Then when Elizabeth (the burden) is passed off to somewhere or someone else, the freedom and lightness comes from being free of all those chores (while I still must not miss one, due to the significant outcomes). That Elizabeth will have a lesser life while the 'respite' allows the other to recover is okay, because it was Elizabeth, not the disease which dragged the caregiver down - or adding more suffering to the person who is ill is okay because that is better than the loss of a caregiver - either way, I am pretty sure I know who gets the shit end of the stick.

Elizabeth McClung said...

Frida: I am not planning on taking off anytime soon, like Tuesday for example. But instead of the abstract 'Dying' there is a very clear and visable destination from where I am. Indeed, the question would be, 'Why not dead already?' which makes the terror more tangible - a bit like the difference between a dental appointment in a book and a man standing over you with a high whirring drill about to lower it into your mouth.

I want to talk about it, Linda does not. In a lot of ways our communication, even Cheryl and my communication has been stunted by my being ill - that most of the discussions revolve in some way around that - we don't have the experience of movies and lunches out as much, and what we do have I can't remember (another thing that has been brutally reinforced in phrasing and otherwise over and over again - it is all very well to tell someone who can't remember in a few days bad news, as the news might disappear, but the fear will remain).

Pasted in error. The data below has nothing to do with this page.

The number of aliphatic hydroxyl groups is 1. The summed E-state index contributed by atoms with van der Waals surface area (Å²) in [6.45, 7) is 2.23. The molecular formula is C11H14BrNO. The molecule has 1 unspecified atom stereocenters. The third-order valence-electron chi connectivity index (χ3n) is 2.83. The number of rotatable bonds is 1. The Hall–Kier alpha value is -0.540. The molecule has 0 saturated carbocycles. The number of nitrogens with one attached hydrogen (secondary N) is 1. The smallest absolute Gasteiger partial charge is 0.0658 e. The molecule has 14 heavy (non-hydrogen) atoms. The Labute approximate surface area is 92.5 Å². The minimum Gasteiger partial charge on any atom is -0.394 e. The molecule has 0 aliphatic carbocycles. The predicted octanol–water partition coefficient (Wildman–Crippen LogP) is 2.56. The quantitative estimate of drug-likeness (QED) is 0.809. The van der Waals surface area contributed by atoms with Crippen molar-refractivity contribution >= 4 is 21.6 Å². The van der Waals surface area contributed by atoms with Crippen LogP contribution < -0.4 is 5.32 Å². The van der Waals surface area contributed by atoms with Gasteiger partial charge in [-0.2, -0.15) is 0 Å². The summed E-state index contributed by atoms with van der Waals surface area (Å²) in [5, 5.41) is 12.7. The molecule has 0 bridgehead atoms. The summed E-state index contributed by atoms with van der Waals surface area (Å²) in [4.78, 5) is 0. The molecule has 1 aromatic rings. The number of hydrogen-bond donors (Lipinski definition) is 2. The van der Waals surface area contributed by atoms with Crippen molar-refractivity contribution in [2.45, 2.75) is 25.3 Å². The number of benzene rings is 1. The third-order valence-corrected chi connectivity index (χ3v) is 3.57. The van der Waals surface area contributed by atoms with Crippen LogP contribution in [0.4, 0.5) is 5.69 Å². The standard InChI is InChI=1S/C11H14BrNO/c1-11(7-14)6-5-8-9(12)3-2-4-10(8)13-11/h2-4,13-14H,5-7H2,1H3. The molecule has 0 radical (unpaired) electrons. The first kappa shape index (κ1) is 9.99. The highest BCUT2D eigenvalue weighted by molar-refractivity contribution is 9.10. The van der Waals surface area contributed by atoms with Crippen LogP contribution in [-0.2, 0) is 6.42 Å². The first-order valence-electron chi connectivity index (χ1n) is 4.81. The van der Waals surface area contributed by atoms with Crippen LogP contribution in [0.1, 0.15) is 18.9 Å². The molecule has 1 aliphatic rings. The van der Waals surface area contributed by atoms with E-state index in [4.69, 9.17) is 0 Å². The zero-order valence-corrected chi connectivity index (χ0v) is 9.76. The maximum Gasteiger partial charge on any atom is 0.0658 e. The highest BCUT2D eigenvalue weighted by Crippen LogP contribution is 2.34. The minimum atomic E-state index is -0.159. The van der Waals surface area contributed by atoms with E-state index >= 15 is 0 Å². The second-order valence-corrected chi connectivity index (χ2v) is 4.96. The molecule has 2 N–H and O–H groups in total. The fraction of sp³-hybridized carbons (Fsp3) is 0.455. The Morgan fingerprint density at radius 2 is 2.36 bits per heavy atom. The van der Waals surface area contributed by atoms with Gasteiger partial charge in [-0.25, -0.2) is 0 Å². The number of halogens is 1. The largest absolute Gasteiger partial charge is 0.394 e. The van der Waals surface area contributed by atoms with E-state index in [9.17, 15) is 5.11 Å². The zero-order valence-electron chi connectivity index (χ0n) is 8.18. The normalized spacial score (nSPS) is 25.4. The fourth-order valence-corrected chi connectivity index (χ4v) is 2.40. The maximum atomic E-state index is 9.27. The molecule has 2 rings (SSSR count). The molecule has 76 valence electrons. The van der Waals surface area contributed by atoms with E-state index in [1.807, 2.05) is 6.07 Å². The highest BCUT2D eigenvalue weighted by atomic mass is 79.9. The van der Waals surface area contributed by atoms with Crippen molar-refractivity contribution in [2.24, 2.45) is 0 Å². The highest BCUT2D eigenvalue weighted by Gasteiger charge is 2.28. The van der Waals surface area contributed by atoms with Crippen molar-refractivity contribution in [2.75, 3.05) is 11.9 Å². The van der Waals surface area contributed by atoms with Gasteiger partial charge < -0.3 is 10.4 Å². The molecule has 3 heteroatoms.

Elizabeth McClung said...

Gaina: Indeed

Baba Yaga: Me too

Frida: Yes, what future is there but loss of function. If I had 10 years I could slow down, and be happy doing a few stories, some poems and some outlining for a book over the course of six months, so by three years, another book, another three years, another book - some sort of routine and schedule. But when so much time is spent trying to stay alive, and so little time is left, and so much taken by caregiving - what is left? Another day of isolation, another day of busy, slow, painful, but busy.